U.S. Secretary of State John Kerry will travel to Ukraine next week to show U.S. support for the government as fighting spikes with pro-Russian separatists in the east of the country.
State Department spokeswoman Jen Psaki said Kerry will leave for Kyiv on February 5. He is then to head to an international security conference in Munich.
There had been speculation Kerry might travel to Moscow during the trip.
Psaki says no such stop was planned but that Kerry would meet with Russian Foreign Minister Sergei Lavrov while in Germany, although she said Kerry will meet with Russian Foreign Minister Sergei Lavrov while both men are at the Munich Security Conference.
Kerry would have been the most senior U.S. official to visit Moscow since the start of the Ukraine crisis last year.
The United States and Russia have clashed over the situation in Ukraine with Washington accusing Moscow of supporting the rebels with money, weapons and soldiers. Moscow denies those allegations.
Full-blown fighting between the Russian-backed separatists and government forces erupted anew earlier this month following a period of relative tranquility.
Earlier on January 30, artillery fire killed at least 12 civilians in the main rebel stronghold of Donetsk.
Fighting also continued in and around Debaltseve, a railway hub that links the main rebel-held cities of Donetsk and Luhansk.
As a result of the fighting, Debaltseve has been without electricity, running water and household gas for more than a week.
The United Nations on January 30 voiced concern about the deterioration of the humanitarian situation in Debaltseve and other densely populated areas in eastern Ukraine where intense fighting is going on.
Neal Walker, the UN Humanitarian Coordinator in Ukraine, has called for an immediate humanitarian truce to allow humanitarian assistance and evacuation of civilians.
"Indiscriminate shelling of civilians violates international humanitarian law and must stop," he said in a statement.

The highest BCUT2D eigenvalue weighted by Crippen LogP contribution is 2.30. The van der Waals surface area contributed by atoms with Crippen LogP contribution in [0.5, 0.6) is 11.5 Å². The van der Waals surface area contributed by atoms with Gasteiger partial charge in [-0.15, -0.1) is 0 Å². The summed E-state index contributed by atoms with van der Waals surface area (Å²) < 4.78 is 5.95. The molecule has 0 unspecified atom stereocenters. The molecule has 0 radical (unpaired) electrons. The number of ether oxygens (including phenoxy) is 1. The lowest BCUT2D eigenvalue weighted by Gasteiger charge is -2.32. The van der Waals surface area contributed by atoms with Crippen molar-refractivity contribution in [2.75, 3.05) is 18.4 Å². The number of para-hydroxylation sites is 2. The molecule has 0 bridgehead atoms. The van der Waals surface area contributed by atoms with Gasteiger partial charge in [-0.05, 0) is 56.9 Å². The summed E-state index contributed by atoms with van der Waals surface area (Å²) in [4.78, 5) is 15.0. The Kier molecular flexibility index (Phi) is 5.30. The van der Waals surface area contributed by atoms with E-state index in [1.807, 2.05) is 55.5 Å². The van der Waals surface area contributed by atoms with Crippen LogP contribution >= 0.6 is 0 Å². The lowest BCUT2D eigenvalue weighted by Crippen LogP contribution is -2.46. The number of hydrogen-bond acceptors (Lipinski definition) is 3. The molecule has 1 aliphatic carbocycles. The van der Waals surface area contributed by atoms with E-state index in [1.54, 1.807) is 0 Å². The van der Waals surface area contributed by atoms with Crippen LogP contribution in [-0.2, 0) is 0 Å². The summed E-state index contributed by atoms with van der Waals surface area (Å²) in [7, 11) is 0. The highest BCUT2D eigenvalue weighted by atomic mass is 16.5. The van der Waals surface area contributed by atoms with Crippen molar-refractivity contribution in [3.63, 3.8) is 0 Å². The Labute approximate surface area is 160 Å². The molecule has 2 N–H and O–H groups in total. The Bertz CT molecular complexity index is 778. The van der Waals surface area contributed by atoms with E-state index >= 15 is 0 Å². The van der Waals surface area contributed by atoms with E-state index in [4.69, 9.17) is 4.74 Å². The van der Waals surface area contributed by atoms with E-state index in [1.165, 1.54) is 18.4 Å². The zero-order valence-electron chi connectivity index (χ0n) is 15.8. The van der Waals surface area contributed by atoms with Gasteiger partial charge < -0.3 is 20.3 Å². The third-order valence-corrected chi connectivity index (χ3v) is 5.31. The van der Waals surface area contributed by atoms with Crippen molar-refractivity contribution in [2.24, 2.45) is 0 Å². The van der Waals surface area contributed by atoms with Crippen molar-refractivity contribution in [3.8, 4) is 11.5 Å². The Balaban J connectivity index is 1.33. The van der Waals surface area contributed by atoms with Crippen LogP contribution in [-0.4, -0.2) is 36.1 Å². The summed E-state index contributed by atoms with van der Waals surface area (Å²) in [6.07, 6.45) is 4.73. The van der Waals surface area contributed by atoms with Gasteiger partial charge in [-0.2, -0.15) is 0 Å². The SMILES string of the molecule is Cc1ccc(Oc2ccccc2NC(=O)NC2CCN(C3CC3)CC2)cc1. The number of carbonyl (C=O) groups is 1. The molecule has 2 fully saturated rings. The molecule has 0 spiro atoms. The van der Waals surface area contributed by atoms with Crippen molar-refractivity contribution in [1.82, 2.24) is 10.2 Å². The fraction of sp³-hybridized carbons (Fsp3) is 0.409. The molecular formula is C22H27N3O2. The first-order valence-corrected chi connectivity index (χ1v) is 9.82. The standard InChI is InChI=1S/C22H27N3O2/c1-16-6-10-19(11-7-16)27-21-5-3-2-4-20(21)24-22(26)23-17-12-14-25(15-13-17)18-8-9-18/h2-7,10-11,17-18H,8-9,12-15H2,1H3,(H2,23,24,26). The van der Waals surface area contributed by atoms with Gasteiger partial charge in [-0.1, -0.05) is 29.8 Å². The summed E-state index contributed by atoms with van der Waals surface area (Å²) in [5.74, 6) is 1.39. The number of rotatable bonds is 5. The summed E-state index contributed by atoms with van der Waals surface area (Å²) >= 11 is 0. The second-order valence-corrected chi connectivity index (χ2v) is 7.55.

While clashes in east Ukraine rage, hopes still linger in reviving a peace deal agreed in the Belarusian capital, Minsk, last September.
Two rebel representatives went to the Belarusian capital Minsk for peace talks on January 30, but returned to eastern Ukraine a few hours later.
WATCH: Civilians In Separatist-Held Areas ‘Under Fire Daily’
Leonid Kuchma, a former president who represented Ukraine in the previous rounds of talks, said that the rebels must send their top leaders to the talks, while the rebels, in their turn, demanded that Kyiv name a new envoy who will have more powers.
Donetsk rebel representative Denis Pushilin insisted that the rebels' ongoing offensive is a way to protect civilians from Ukrainian artillery fire and said they will go ahead with it unless Kiev stops shelling the rebel-held areas.
"The situation has worsened and it is forcing us to go on offensive," Pushilin told reporters in Minsk. "New victims are inevitable, I'm afraid."
Pushilin said they would be ready to resume the cease-fire that was brokered in September and withdraw heavy weaponry, but only as long as the demarcation line takes into account the rebels' recent advance.
Rebels have taken hundreds of square kilometers from Ukrainian forces since the first line of contact was established in the Minsk agreement.
At the UN, Ukraine's ambassador said his country soon will ask the world body's member states to formally recognize Russia as a sponsor of terrorism.
Yuriy Sergeyev told reporters on January 30 that Ukraine will submit a draft resolution to the UN General Assembly that echoes the declaration by the country's parliament eaerlier this week.
Ukraine's parliament also declared the Russia-backed separatist republics in the east to be terrorist organizations.
That formally eliminates the possibility of holding peace talks with the republics' representatives.